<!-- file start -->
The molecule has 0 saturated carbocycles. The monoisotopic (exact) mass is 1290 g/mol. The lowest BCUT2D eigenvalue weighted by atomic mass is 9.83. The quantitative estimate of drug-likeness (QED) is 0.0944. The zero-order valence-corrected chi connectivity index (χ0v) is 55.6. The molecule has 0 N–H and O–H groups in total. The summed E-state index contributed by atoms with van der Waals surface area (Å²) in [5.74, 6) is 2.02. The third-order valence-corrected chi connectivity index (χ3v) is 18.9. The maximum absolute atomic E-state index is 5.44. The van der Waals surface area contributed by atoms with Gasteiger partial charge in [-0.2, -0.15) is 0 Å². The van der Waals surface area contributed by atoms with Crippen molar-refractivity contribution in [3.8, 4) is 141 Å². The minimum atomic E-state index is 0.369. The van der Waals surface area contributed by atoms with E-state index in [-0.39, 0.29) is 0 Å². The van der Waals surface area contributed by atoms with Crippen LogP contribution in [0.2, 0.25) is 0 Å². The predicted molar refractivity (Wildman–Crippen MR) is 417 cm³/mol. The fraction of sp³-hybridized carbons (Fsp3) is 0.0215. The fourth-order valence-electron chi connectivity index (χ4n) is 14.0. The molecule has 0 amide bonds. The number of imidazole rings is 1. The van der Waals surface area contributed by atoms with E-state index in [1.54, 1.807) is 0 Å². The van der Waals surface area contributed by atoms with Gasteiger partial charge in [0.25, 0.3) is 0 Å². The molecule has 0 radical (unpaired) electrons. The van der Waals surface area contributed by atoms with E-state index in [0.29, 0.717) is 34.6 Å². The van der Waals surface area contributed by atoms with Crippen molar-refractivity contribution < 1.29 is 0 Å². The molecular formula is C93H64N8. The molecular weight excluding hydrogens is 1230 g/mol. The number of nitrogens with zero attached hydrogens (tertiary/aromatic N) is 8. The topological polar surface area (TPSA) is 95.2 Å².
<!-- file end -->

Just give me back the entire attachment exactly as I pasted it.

The molecule has 0 saturated carbocycles. The monoisotopic (exact) mass is 1290 g/mol. The lowest BCUT2D eigenvalue weighted by atomic mass is 9.83. The quantitative estimate of drug-likeness (QED) is 0.0944. The zero-order valence-corrected chi connectivity index (χ0v) is 55.6. The molecule has 0 N–H and O–H groups in total. The summed E-state index contributed by atoms with van der Waals surface area (Å²) in [5.74, 6) is 2.02. The third-order valence-corrected chi connectivity index (χ3v) is 18.9. The maximum absolute atomic E-state index is 5.44. The van der Waals surface area contributed by atoms with Gasteiger partial charge in [-0.2, -0.15) is 0 Å². The van der Waals surface area contributed by atoms with Crippen molar-refractivity contribution in [3.8, 4) is 141 Å². The minimum atomic E-state index is 0.369. The van der Waals surface area contributed by atoms with E-state index in [-0.39, 0.29) is 0 Å². The van der Waals surface area contributed by atoms with Crippen LogP contribution in [0.2, 0.25) is 0 Å². The predicted molar refractivity (Wildman–Crippen MR) is 417 cm³/mol. The fraction of sp³-hybridized carbons (Fsp3) is 0.0215. The fourth-order valence-electron chi connectivity index (χ4n) is 14.0. The molecule has 0 amide bonds. The number of imidazole rings is 1. The van der Waals surface area contributed by atoms with E-state index in [1.54, 1.807) is 0 Å². The van der Waals surface area contributed by atoms with Gasteiger partial charge in [0.25, 0.3) is 0 Å². The molecule has 0 radical (unpaired) electrons. The van der Waals surface area contributed by atoms with E-state index in [0.29, 0.717) is 34.6 Å². The van der Waals surface area contributed by atoms with Crippen molar-refractivity contribution < 1.29 is 0 Å². The molecular formula is C93H64N8. The molecular weight excluding hydrogens is 1230 g/mol. The number of nitrogens with zero attached hydrogens (tertiary/aromatic N) is 8. The topological polar surface area (TPSA) is 95.2 Å².